7 7 Lesson #4: Consumers want a good “value” but can’t calculate value Consumers care about cost. But they don’t seek the lowest cost plan, they want the best value plan they can afford. Notion of value is sophisticated: scope of services covered share of the cost paid by plan sometimes the quality of providers

8 8 Lesson #5: Consumers are confused by cost-sharing terms This is the area of greatest confusion. Consumers don’t know the vocabulary--deductible, coinsurance, benefit maximum, allowed amount, out-of-pocket maximum. Consumers don’t understand the concepts -- concepts are complex and must be combined to derive patient costs for services (do copays count towards the deductible? do they count towards the out-of- pocket maximum?)

9 9 Which would you choose? Health Plan AorHealth Plan B Terms: εκπεστέου είναι $4.000· η μητρότητα δεν είναι καλύπτονται Terms: εκπεστέου είναι $1,000 7 μητρότητα έχει $5.000 όφελος όριο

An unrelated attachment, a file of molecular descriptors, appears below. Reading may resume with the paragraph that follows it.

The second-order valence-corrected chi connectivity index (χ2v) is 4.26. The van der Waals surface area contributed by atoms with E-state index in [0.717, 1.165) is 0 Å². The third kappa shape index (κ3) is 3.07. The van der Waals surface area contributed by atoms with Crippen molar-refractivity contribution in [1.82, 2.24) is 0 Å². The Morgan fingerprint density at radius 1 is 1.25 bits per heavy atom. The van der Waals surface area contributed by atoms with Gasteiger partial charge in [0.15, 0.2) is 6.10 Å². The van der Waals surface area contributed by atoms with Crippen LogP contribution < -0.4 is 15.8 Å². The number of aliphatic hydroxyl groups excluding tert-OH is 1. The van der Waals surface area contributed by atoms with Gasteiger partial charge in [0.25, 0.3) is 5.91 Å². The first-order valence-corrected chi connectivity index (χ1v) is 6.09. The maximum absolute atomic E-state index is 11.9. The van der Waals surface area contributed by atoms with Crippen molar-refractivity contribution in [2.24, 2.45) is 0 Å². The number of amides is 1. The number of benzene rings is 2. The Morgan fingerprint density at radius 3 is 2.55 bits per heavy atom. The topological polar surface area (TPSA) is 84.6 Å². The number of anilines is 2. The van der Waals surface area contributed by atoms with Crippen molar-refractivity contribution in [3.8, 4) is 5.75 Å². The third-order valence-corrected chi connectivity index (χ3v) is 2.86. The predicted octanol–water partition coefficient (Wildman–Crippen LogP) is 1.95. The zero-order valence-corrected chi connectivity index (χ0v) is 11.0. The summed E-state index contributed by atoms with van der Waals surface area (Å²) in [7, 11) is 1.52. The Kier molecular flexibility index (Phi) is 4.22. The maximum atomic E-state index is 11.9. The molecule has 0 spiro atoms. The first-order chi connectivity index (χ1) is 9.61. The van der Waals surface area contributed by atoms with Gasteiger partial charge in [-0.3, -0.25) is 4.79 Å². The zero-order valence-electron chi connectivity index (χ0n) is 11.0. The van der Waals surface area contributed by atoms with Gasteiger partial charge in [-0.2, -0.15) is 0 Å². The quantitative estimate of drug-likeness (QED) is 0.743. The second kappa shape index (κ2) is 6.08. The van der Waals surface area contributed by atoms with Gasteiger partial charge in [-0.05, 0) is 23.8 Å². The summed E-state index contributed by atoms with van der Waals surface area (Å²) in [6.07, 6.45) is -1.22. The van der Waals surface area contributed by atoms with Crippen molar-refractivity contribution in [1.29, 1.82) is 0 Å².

10 10 Lesson #6: Providing clarity is insufficient; information must also be trusted  Trust levels are very low for health insurers. Even when consumers have a good grasp of the information in front of them, they often don’t trust their analysis. They worry about the “fine print” because health insurers are “tricky.”  If consumers don’t trust the information, they won’t use it.

11 11 Lesson #7: Consumers need a manageable number of choices  Given the cognitive difficulty of evaluating their choices, consumers don’t want an unlimited number of choices

12 12 How to Help Consumers Shop for Coverage  Assume consumers will use cognitive short-cuts to “get through” the task of shopping for coverage (like brand recognition).  We should develop short-cuts to help consumers to make an informed choice: Actuarial Value Tiers Measures of network adequacy Coverage Facts Labels  Avoid jargon (allowed amount, benefit limit, preferred/non-preferred etc.) Use terms that are familiar to most consumers. Substitute terms will have to be tested.  Avoid percentages.